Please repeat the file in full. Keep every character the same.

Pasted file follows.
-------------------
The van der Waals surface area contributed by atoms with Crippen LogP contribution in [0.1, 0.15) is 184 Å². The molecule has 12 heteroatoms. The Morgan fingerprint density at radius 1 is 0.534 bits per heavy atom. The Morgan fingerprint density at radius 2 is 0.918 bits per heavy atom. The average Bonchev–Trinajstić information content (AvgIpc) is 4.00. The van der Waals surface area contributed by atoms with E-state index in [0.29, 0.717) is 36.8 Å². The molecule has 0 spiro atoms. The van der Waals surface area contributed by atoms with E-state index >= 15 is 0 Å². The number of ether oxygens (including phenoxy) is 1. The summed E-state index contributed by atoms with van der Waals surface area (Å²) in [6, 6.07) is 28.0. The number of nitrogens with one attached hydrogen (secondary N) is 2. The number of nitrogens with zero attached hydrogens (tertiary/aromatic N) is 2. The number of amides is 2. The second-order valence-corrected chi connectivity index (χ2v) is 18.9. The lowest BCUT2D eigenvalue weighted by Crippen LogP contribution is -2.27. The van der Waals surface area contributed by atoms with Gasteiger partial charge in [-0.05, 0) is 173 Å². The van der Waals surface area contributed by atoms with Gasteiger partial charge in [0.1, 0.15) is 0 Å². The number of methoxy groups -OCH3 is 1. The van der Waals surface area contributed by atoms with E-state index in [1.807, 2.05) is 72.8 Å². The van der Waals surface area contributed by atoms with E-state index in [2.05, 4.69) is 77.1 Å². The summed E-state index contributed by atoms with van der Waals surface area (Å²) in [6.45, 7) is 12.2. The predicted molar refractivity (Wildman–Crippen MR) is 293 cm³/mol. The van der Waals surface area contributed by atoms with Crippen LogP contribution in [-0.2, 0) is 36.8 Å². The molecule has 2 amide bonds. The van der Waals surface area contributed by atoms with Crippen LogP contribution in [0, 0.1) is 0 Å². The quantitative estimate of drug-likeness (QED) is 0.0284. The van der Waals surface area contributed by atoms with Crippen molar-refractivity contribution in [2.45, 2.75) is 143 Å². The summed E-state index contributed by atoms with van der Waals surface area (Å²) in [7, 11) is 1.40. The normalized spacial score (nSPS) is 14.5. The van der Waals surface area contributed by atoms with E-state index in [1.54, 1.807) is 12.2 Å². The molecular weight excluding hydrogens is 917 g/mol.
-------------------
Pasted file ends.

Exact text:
The van der Waals surface area contributed by atoms with Crippen LogP contribution in [0.1, 0.15) is 184 Å². The molecule has 12 heteroatoms. The Morgan fingerprint density at radius 1 is 0.534 bits per heavy atom. The Morgan fingerprint density at radius 2 is 0.918 bits per heavy atom. The average Bonchev–Trinajstić information content (AvgIpc) is 4.00. The van der Waals surface area contributed by atoms with E-state index in [0.29, 0.717) is 36.8 Å². The molecule has 0 spiro atoms. The van der Waals surface area contributed by atoms with E-state index >= 15 is 0 Å². The number of ether oxygens (including phenoxy) is 1. The summed E-state index contributed by atoms with van der Waals surface area (Å²) in [6, 6.07) is 28.0. The number of nitrogens with one attached hydrogen (secondary N) is 2. The number of nitrogens with zero attached hydrogens (tertiary/aromatic N) is 2. The number of amides is 2. The second-order valence-corrected chi connectivity index (χ2v) is 18.9. The lowest BCUT2D eigenvalue weighted by Crippen LogP contribution is -2.27. The van der Waals surface area contributed by atoms with Gasteiger partial charge in [-0.05, 0) is 173 Å². The van der Waals surface area contributed by atoms with Gasteiger partial charge in [0.1, 0.15) is 0 Å². The number of methoxy groups -OCH3 is 1. The van der Waals surface area contributed by atoms with E-state index in [1.807, 2.05) is 72.8 Å². The van der Waals surface area contributed by atoms with E-state index in [2.05, 4.69) is 77.1 Å². The summed E-state index contributed by atoms with van der Waals surface area (Å²) in [6.45, 7) is 12.2. The predicted molar refractivity (Wildman–Crippen MR) is 293 cm³/mol. The van der Waals surface area contributed by atoms with Crippen LogP contribution in [-0.2, 0) is 36.8 Å². The molecule has 2 amide bonds. The van der Waals surface area contributed by atoms with Crippen LogP contribution in [0, 0.1) is 0 Å². The quantitative estimate of drug-likeness (QED) is 0.0284. The van der Waals surface area contributed by atoms with Crippen molar-refractivity contribution in [2.45, 2.75) is 143 Å². The summed E-state index contributed by atoms with van der Waals surface area (Å²) in [7, 11) is 1.40. The normalized spacial score (nSPS) is 14.5. The van der Waals surface area contributed by atoms with E-state index in [1.54, 1.807) is 12.2 Å². The molecular weight excluding hydrogens is 917 g/mol.